“Cruise control can help save on gas if used on flat road conditions that are free from traffic congestion. However, it is not recommended when driving on mountainous terrain.”
Generally speaking, yes. Cruise control can help you become more fuel-efficient and can help you save an average of 7-14% on gas thanks to its ability to maintain a continuous speed. In comparison, the constant change in acceleration and deceleration of the driver placing their foot over the pedals can eat more gas. Based on a study conducted by Natural Resources Canada, the vehicle depleted 20% more gas when the speed of the car fluctuated between 47 and 53 mph (75 to 85 kph) every 18 seconds as to calibrating the cruise control to 50 mph (80 kph). Keep in mind, cruise control is only fuel-efficient when used on flat road conditions that are free from traffic congestion or on even uphill or downhill drives. However, if you are driving on hill conditions that change perpetually or sharp inclines, it is recommended to deactivate the cruise control function. Supposedly, high-quality cruise control systems should be able to handle sudden hills, but bear in mind the outcome differs vehicle by vehicle. Ultimately, the biggest advantage of using cruise control is its ability to lessen the feeling of fatigue of the driver during long-distance driving, while maintaining fuel-efficiency by eliminating unnecessary acceleration and deceleration.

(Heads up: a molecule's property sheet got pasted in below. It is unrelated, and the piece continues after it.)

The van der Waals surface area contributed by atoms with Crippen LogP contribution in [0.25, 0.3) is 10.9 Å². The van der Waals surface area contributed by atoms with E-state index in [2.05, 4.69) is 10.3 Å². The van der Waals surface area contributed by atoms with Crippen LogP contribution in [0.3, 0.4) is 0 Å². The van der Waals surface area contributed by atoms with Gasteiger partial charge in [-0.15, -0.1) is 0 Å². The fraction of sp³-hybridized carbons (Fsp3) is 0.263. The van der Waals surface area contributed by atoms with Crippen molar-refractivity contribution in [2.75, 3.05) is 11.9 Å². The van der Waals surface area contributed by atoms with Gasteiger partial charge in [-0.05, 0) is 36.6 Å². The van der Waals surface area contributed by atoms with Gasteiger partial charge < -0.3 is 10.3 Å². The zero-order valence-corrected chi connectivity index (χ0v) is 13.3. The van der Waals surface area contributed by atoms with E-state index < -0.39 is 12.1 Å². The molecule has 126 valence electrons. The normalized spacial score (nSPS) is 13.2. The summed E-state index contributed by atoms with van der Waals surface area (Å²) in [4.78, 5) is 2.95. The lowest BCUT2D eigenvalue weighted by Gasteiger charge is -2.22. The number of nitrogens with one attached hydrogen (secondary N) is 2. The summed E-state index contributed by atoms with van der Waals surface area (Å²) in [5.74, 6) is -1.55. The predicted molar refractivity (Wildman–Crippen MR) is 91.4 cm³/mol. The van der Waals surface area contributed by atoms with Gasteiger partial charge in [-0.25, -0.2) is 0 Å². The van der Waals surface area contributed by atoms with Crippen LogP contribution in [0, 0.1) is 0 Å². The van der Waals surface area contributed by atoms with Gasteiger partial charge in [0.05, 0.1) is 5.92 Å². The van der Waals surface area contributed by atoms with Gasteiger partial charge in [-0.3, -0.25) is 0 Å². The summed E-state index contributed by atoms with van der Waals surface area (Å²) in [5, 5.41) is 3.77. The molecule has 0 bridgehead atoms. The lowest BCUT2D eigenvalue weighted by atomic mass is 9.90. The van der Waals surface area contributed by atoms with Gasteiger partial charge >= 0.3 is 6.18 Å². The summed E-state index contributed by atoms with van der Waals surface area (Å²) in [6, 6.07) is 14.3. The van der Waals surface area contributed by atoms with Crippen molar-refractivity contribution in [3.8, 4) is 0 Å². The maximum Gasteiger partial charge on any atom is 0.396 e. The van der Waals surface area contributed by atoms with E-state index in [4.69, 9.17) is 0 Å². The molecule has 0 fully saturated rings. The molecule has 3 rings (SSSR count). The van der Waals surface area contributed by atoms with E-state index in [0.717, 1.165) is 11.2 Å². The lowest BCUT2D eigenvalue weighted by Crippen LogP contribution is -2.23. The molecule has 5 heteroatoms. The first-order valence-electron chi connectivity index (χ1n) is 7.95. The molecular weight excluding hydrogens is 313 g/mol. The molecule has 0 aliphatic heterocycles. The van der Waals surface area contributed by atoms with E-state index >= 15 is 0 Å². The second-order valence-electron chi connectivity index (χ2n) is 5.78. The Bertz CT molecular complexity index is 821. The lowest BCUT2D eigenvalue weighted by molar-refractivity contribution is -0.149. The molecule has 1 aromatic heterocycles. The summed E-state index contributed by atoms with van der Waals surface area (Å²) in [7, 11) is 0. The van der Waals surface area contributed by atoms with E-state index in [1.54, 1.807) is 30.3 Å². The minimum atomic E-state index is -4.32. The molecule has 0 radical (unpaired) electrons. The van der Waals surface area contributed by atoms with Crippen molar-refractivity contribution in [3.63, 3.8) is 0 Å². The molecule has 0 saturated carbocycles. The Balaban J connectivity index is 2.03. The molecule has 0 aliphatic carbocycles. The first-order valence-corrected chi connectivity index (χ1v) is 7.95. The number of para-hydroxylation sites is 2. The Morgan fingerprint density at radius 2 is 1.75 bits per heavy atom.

Although cruise control is fuel-efficient, there are many other ways to do so. Here are some additional tips to help improve your gas usage:
By gradually accelerating from 0-60 at approximately 15 seconds instead of aggressively mashing the gas pedal and speeding up within 10 seconds, test results show that you could be potentially saving up an average of 31-37% on fuel instead of seeing it wash down the drain.
2) The slower the speed, the more you save
As you may already know, most vehicles on the freeway are usually going anywhere between 75-90mph even though the speed limit is 65-70mph. But by going at such a fast speed, it is inefficient. Similar to tip #1, the slower you drive, the more cost-efficient you become and by doing so, you could be saving an average of 12-14% on fuel.
3) If you aren’t using it, turn it off
If you’re stuck in traffic and forced to stop for longer than a minute or 2, it is recommended to turn off your engine instead. With this simple step, it can help you save up to 19% on the cost of fuel.